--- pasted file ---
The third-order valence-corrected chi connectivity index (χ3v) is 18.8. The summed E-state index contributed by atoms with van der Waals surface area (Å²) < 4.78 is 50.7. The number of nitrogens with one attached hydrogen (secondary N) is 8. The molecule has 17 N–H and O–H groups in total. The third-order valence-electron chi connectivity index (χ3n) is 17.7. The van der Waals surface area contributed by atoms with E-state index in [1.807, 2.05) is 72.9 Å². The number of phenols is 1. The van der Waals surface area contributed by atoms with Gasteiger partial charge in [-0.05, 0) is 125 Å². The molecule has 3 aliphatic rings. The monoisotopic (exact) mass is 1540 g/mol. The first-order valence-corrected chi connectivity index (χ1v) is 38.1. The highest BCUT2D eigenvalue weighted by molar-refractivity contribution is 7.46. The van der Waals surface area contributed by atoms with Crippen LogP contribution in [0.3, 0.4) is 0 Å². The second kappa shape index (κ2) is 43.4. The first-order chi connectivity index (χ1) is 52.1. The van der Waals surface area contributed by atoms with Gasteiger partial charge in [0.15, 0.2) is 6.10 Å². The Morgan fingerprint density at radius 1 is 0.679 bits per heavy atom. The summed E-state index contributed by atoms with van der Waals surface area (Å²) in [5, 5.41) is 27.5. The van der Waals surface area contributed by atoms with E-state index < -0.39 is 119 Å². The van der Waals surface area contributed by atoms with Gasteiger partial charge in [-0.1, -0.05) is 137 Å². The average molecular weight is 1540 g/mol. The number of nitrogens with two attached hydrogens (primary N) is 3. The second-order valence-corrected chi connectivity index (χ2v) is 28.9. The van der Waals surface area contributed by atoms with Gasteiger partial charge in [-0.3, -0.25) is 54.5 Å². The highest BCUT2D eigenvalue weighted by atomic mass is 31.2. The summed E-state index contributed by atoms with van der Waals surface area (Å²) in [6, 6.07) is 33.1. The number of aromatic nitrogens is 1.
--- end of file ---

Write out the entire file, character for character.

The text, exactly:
The third-order valence-corrected chi connectivity index (χ3v) is 18.8. The summed E-state index contributed by atoms with van der Waals surface area (Å²) < 4.78 is 50.7. The number of nitrogens with one attached hydrogen (secondary N) is 8. The molecule has 17 N–H and O–H groups in total. The third-order valence-electron chi connectivity index (χ3n) is 17.7. The van der Waals surface area contributed by atoms with E-state index in [1.807, 2.05) is 72.9 Å². The number of phenols is 1. The van der Waals surface area contributed by atoms with Gasteiger partial charge in [-0.05, 0) is 125 Å². The molecule has 3 aliphatic rings. The monoisotopic (exact) mass is 1540 g/mol. The first-order valence-corrected chi connectivity index (χ1v) is 38.1. The highest BCUT2D eigenvalue weighted by molar-refractivity contribution is 7.46. The van der Waals surface area contributed by atoms with Crippen LogP contribution in [0.3, 0.4) is 0 Å². The second kappa shape index (κ2) is 43.4. The first-order chi connectivity index (χ1) is 52.1. The van der Waals surface area contributed by atoms with Gasteiger partial charge in [0.15, 0.2) is 6.10 Å². The Morgan fingerprint density at radius 1 is 0.679 bits per heavy atom. The summed E-state index contributed by atoms with van der Waals surface area (Å²) in [5, 5.41) is 27.5. The van der Waals surface area contributed by atoms with E-state index < -0.39 is 119 Å². The van der Waals surface area contributed by atoms with Gasteiger partial charge in [-0.1, -0.05) is 137 Å². The average molecular weight is 1540 g/mol. The number of nitrogens with two attached hydrogens (primary N) is 3. The second-order valence-corrected chi connectivity index (χ2v) is 28.9. The van der Waals surface area contributed by atoms with Gasteiger partial charge in [-0.3, -0.25) is 54.5 Å². The highest BCUT2D eigenvalue weighted by atomic mass is 31.2. The summed E-state index contributed by atoms with van der Waals surface area (Å²) in [6, 6.07) is 33.1. The number of aromatic nitrogens is 1.